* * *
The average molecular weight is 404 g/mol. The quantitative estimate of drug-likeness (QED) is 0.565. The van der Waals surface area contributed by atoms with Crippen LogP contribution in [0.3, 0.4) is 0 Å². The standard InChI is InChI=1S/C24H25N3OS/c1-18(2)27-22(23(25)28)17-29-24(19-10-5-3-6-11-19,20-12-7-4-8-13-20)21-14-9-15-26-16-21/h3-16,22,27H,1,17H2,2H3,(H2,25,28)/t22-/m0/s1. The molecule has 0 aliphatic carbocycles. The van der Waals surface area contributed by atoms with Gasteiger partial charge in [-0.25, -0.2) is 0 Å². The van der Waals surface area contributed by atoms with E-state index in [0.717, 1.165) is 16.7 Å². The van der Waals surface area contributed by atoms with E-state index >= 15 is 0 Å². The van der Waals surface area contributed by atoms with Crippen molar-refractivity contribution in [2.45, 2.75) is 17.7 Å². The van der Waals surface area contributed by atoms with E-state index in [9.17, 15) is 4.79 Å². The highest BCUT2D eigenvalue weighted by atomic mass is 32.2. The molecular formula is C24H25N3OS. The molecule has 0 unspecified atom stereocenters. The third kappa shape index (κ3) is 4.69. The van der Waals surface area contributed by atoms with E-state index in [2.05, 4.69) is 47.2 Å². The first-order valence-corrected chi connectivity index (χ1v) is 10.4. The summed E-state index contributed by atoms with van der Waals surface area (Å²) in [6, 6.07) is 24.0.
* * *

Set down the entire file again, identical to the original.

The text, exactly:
The average molecular weight is 404 g/mol. The quantitative estimate of drug-likeness (QED) is 0.565. The van der Waals surface area contributed by atoms with Crippen LogP contribution in [0.3, 0.4) is 0 Å². The standard InChI is InChI=1S/C24H25N3OS/c1-18(2)27-22(23(25)28)17-29-24(19-10-5-3-6-11-19,20-12-7-4-8-13-20)21-14-9-15-26-16-21/h3-16,22,27H,1,17H2,2H3,(H2,25,28)/t22-/m0/s1. The molecule has 0 aliphatic carbocycles. The van der Waals surface area contributed by atoms with Gasteiger partial charge in [-0.25, -0.2) is 0 Å². The van der Waals surface area contributed by atoms with E-state index in [0.717, 1.165) is 16.7 Å². The van der Waals surface area contributed by atoms with E-state index >= 15 is 0 Å². The van der Waals surface area contributed by atoms with Crippen molar-refractivity contribution in [2.45, 2.75) is 17.7 Å². The van der Waals surface area contributed by atoms with E-state index in [9.17, 15) is 4.79 Å². The highest BCUT2D eigenvalue weighted by atomic mass is 32.2. The molecular formula is C24H25N3OS. The molecule has 0 unspecified atom stereocenters. The third kappa shape index (κ3) is 4.69. The van der Waals surface area contributed by atoms with E-state index in [2.05, 4.69) is 47.2 Å². The first-order valence-corrected chi connectivity index (χ1v) is 10.4. The summed E-state index contributed by atoms with van der Waals surface area (Å²) in [6, 6.07) is 24.0.